August 1, 2014 – 8:44 pm | No Comment

The star-system was pronounced dead by almost everyone, but as of the moment of writing everyone is talking about Liza Minnelli in Cabaret and she made the covers of Time and Newsweek simultaneously. Contrast the …

Read the full story »
Movie Reviews

Horror

Famous Directors

True HollyWood Stories

Watch Now

Home » Famous Directors

The Flying Swords of Dragon’s Gate

Submitted by Richard on August 29, 2012 – 1:00 pmNo Comment

by Richard von Busack

It’s two swift, magnificent, gorgeously colored and semi-coherent hours of wuxia by the master Tsui Hark. The Flying Swords of Dragon Gate (tickets and showtimes here) is a remake/sequel of Tsui’s 1992 remake of King Hu’s kung-fu masterpiece Dragon Inn (1966). Hu’s original is perhaps the only kung-fu movie many a high-cinema fancier can name, thanks to this.

The scads of vicious secret police blighting the land in the Ming dynasty are countered by a daring outlaw (Jet Li), who introduces himself to an evil mandarin like so: “My name is Zhao Huai’an. But you don’t need to remember it. I’ll carve it on your cursed head so everyone will know who killed you.”

After a shipboard fight (note the startling lion figurehead on the boat that seems to be staring the waves into submission) the action shifts to the “black inn” itself. A shamble on the edge of a turmeric-colored desert, it was rebuilt after the fire in the last of these films. Though the original management has fled, it’s still an ogre’s hangout.  A group of plug-uglies arrive, including the beguiling Lun-Mei Kwai, as a facially-tattooed Tartar princess called “The Grim Reaper”; she adds Whedonism to the typical swashbuckling modesty of Li and his swordsman allies. The swordsmanship is, if anything, too stylized to be grisly: Zhao has his weapon at the throat of the mandarin in question, and animated boards fly up and box up the villain’s head, which we next see arriving at his master’s palace as briskly as if UPS had sent it.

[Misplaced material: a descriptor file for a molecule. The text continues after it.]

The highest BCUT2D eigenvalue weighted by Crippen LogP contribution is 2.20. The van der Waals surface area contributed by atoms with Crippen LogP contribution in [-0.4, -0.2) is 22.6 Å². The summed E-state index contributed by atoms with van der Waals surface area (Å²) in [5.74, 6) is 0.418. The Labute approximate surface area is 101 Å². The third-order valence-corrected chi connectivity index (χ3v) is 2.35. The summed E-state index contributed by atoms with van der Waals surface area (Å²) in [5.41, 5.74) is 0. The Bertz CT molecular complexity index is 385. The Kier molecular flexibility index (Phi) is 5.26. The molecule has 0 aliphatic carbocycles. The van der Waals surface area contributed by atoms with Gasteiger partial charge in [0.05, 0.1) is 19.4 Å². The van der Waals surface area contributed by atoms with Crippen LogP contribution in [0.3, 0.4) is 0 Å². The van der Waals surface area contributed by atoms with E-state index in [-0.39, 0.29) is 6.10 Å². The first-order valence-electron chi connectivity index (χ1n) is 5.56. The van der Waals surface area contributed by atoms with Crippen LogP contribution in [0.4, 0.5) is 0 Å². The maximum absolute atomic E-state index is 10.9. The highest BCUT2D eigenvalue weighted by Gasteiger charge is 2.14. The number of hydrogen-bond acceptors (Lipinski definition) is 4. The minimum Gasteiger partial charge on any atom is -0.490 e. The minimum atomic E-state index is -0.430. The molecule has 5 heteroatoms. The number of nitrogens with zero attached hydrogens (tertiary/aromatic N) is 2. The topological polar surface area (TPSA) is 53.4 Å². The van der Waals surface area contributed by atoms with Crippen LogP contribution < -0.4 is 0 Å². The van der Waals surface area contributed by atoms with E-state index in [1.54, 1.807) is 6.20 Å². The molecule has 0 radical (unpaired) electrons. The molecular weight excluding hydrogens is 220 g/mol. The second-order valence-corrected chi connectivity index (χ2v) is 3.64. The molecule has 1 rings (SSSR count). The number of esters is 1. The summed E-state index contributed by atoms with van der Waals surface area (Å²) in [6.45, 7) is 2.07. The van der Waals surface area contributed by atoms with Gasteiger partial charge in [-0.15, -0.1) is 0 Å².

It’s baroque for certain, compared to the leaner era from which it arrived. Seeing the previous films would have helped identify who’s who. But, as in the old days of Hong Kong cinema, it’s not really necessary to have seen the previous story. The wirework and harmonious blend of CG and stunt work, up to the final fight in the booby-trapped palace webbed with trip wires: all are only going to look better in IMAX and 3D.

Popularity: 3% [?]

Leave a comment!

Add your comment below, or trackback from your own site. You can also subscribe to these comments via RSS.

Be nice. Keep it clean. Stay on topic. No spam.

You can use these tags:
<a href="" title=""> <abbr title=""> <acronym title=""> <b> <blockquote cite=""> <cite> <code> <del datetime=""> <em> <i> <q cite=""> <strike> <strong>

This is a Gravatar-enabled weblog. To get your own globally-recognized-avatar, please register at Gravatar.

MovieTimes.com

Although updated daily, all theaters, movie show times, and movie listings should be independently verified with the movie theatre.
Contact MovieTimes.com for information or comments. Please read the MovieTimes.com Privacy Policy and terms of use. Enjoy the movie!
Copyright © 2014 Movie Times, Inc. Site Map | Site List | Google+

Help MovieTimes.com Fight Cancer

Partners: Ujena Swimwear